When symbols are employed, a natural push and pull takes place between the writer and reader. The writer has to make symbols identifiable—not too cryptic or too obvious. If it is abundantly clear what the writer means, then the symbol will lack challenge and be less impactful. If the symbol is too subtle, then the reader may not even notice it.

A locket shaped as a heart next to an empty coffee cup

How to Use Symbols in Writing

The successful use of symbols starts with your novel’s main theme. What does your protagonist’s inner journey entail? Not the external plot developments, but the growth / change that takes place within the character. For instance, starting out as naïve but becoming knowledgeable; setting out with a dream before achieving that dream; revenge giving way to mercy. Once your main theme has been identified, you can start to construct the supporting symbols. So, ask yourself the following questions when brainstorming a symbol:


  • What is the main theme of my story?

  • What is an important aspect of my main theme that I want the reader to focus on?

  • Can this aspect be embodied by something concrete?

  • How can I implement this symbol in a recurring pattern?


Let’s say you are writing about a woman who overcomes poverty to become successful. The difficulty of her life journey has made her a no-nonsense type of individual. However, she learns about mercy and compromise as she grows older. So, the theme of the story is maturity and the attainment thereof.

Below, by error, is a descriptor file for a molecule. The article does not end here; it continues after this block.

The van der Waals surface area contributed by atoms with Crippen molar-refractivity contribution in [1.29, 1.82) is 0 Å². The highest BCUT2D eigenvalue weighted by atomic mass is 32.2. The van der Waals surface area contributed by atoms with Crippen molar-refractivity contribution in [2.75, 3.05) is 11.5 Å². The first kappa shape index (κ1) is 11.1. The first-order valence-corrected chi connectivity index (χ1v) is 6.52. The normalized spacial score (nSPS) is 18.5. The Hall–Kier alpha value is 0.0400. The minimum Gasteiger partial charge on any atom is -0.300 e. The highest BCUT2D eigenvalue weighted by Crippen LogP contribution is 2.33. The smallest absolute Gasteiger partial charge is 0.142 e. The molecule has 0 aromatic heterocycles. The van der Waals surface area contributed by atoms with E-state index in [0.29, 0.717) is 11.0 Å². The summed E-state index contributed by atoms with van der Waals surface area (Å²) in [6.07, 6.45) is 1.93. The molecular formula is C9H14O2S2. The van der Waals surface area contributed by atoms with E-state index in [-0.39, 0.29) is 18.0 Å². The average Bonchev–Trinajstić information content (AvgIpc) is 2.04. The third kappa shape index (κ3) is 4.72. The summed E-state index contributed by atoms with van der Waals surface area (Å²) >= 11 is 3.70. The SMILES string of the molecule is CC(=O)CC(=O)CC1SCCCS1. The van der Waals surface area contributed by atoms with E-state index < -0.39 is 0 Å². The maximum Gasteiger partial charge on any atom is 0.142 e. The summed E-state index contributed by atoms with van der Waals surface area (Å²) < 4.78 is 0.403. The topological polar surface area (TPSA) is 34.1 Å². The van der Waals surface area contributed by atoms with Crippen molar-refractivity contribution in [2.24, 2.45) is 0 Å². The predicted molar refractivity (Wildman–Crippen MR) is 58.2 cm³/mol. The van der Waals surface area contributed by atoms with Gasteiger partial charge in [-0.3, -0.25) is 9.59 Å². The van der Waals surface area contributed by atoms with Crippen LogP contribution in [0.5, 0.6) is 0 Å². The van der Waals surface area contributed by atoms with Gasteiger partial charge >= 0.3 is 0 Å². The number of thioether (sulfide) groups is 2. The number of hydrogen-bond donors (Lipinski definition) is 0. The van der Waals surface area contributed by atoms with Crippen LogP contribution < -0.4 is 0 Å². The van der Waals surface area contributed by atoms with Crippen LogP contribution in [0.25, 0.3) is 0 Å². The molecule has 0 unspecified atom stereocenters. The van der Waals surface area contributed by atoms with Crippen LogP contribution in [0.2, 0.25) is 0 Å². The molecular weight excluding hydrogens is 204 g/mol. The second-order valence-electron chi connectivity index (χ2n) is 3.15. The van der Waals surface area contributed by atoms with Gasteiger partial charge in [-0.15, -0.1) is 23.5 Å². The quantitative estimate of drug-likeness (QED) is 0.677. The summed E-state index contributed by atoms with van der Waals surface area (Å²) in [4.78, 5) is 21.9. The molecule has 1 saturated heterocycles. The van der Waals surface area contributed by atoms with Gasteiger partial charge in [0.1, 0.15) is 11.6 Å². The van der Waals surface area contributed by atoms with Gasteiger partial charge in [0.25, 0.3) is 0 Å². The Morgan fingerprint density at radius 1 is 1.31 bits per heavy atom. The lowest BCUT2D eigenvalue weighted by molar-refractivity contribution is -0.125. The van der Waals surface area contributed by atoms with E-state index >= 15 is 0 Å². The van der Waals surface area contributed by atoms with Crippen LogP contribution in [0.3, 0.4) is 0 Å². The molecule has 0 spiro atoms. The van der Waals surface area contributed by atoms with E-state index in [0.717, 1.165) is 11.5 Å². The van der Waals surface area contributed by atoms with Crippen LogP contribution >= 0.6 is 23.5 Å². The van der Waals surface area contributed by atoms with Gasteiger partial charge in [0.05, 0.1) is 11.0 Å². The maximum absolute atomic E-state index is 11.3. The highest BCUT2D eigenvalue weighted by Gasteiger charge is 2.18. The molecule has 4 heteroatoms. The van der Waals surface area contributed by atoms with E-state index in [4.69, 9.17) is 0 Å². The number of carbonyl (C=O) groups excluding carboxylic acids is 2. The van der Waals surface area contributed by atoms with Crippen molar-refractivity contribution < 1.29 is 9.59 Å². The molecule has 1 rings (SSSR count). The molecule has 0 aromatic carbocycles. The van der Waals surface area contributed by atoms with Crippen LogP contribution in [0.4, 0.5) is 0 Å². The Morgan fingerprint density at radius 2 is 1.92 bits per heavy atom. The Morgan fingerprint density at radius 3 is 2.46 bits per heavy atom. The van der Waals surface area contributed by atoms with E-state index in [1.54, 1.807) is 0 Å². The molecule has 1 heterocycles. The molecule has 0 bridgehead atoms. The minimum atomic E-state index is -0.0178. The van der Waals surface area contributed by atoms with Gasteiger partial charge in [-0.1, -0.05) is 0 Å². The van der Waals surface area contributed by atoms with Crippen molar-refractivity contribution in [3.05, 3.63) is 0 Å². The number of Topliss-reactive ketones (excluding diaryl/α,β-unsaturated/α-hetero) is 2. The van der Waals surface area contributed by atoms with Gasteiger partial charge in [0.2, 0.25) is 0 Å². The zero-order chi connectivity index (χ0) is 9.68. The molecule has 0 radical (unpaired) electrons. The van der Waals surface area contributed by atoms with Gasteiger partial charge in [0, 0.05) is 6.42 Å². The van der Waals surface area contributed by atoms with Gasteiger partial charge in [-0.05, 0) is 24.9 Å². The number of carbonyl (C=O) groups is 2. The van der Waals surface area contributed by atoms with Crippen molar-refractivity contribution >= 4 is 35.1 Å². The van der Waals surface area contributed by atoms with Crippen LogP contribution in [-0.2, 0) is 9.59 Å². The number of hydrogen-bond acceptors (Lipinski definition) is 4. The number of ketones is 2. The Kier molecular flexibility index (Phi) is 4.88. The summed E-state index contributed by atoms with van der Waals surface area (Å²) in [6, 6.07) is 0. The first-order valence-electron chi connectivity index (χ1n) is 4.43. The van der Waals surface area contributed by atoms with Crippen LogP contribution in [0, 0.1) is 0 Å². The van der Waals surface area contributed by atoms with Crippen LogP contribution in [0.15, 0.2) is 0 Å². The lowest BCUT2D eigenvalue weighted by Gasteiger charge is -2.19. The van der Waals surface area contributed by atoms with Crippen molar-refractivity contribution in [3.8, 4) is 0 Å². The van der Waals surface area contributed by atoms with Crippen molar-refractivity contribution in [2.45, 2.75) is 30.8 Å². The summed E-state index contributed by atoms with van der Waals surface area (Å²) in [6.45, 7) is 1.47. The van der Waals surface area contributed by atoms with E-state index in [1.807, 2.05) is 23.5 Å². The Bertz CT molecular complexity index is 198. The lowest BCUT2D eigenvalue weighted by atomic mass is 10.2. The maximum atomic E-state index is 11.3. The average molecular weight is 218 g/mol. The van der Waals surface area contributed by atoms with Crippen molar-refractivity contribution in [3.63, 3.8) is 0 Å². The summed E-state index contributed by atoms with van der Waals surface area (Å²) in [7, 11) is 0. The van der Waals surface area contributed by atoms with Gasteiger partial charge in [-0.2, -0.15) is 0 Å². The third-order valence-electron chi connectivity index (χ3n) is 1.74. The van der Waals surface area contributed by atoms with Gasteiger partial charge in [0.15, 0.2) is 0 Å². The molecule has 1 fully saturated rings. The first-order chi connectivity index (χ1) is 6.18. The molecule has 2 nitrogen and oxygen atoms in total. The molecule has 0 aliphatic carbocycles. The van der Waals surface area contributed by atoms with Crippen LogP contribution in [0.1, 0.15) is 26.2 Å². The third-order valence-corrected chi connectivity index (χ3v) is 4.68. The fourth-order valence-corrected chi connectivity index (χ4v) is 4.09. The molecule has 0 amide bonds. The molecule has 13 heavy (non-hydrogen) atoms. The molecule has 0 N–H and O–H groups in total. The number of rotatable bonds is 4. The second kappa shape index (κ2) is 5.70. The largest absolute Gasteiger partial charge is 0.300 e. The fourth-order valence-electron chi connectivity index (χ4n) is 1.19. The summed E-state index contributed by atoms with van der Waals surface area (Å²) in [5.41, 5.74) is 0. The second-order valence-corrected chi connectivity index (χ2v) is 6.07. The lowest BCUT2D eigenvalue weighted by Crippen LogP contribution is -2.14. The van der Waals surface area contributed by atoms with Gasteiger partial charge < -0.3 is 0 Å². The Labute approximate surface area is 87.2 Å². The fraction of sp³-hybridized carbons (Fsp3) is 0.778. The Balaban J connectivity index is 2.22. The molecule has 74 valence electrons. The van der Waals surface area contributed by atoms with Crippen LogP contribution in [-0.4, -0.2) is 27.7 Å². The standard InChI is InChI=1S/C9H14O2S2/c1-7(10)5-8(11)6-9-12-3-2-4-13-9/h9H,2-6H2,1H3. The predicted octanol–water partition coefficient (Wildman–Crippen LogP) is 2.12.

What could be a symbol of maturity for this woman? Perhaps she has a locket with a picture of her grandmother. The locket is hidden away in an attic somewhere because the protagonist always equated her grandmother’s kindness to weakness.


We now have a working symbol that you can either actively seed in your novel somewhere, or keep on the backburner for later use as you write.


How can we implement this symbol in a recurring pattern? Perhaps the woman visits her childhood home every other year. Slowly, as she matures as a person, her opinion of the heirloom changes. It goes from being a symbol of failure to one that represents humble beginnings. Eventually, the protagonist, now grey and elderly herself, wears it with pride.


Obviously, the locket isn’t used as a cornerstone of the plot—the woman’s rise happens with or without it. However, the heirloom’s subtext adds depth to the protagonist’s story. It also invites the reader to think about the woman’s journey in greater detail. This increase in reader engagement is, of course, good for the story.


Don’t refrain from using symbols because you are afraid of how they will be perceived. Contrary to popular belief, they rarely come across as cliché.

Manuscript Mentoring

Manuscript Mentoring helps yet-to-be authors with all aspects of their writing—including their use of symbols and other literary devices. If you are in need of a professional writing coach, then have a look at our Services page.

bottom of page